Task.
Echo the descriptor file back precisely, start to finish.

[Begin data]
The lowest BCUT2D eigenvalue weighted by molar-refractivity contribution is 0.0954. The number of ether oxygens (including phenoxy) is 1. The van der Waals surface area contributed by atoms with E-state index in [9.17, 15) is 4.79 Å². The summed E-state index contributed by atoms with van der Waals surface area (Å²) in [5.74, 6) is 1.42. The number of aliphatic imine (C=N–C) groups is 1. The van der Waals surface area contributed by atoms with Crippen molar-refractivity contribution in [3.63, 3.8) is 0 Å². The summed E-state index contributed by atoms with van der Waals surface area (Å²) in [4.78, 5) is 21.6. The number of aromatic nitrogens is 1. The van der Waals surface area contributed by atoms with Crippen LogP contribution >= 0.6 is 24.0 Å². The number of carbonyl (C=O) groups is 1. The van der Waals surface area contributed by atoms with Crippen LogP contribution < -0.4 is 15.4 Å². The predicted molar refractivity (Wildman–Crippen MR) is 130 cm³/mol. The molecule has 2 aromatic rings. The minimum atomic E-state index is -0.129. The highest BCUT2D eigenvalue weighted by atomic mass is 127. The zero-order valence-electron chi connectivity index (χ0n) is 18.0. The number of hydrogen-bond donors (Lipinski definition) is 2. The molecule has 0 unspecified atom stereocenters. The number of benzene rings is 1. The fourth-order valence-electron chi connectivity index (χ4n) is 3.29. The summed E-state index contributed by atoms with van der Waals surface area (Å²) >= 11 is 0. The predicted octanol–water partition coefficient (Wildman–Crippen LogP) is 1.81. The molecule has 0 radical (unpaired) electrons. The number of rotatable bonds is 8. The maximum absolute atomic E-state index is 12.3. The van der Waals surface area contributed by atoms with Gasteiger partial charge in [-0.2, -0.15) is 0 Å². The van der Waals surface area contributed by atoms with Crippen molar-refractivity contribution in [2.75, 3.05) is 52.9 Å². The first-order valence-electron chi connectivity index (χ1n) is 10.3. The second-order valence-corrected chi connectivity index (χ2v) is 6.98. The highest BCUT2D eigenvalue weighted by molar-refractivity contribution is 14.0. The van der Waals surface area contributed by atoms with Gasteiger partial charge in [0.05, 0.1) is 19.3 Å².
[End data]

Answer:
The lowest BCUT2D eigenvalue weighted by molar-refractivity contribution is 0.0954. The number of ether oxygens (including phenoxy) is 1. The van der Waals surface area contributed by atoms with E-state index in [9.17, 15) is 4.79 Å². The summed E-state index contributed by atoms with van der Waals surface area (Å²) in [5.74, 6) is 1.42. The number of aliphatic imine (C=N–C) groups is 1. The van der Waals surface area contributed by atoms with Crippen molar-refractivity contribution in [3.63, 3.8) is 0 Å². The summed E-state index contributed by atoms with van der Waals surface area (Å²) in [4.78, 5) is 21.6. The number of aromatic nitrogens is 1. The van der Waals surface area contributed by atoms with Crippen LogP contribution >= 0.6 is 24.0 Å². The number of carbonyl (C=O) groups is 1. The van der Waals surface area contributed by atoms with Crippen LogP contribution < -0.4 is 15.4 Å². The predicted molar refractivity (Wildman–Crippen MR) is 130 cm³/mol. The molecule has 2 aromatic rings. The minimum atomic E-state index is -0.129. The highest BCUT2D eigenvalue weighted by atomic mass is 127. The zero-order valence-electron chi connectivity index (χ0n) is 18.0. The number of hydrogen-bond donors (Lipinski definition) is 2. The molecule has 0 unspecified atom stereocenters. The number of benzene rings is 1. The fourth-order valence-electron chi connectivity index (χ4n) is 3.29. The summed E-state index contributed by atoms with van der Waals surface area (Å²) >= 11 is 0. The predicted octanol–water partition coefficient (Wildman–Crippen LogP) is 1.81. The molecule has 0 radical (unpaired) electrons. The number of rotatable bonds is 8. The maximum absolute atomic E-state index is 12.3. The van der Waals surface area contributed by atoms with Gasteiger partial charge in [-0.2, -0.15) is 0 Å². The van der Waals surface area contributed by atoms with Crippen molar-refractivity contribution in [2.75, 3.05) is 52.9 Å². The first-order valence-electron chi connectivity index (χ1n) is 10.3. The second-order valence-corrected chi connectivity index (χ2v) is 6.98. The highest BCUT2D eigenvalue weighted by molar-refractivity contribution is 14.0. The van der Waals surface area contributed by atoms with Gasteiger partial charge in [0.05, 0.1) is 19.3 Å².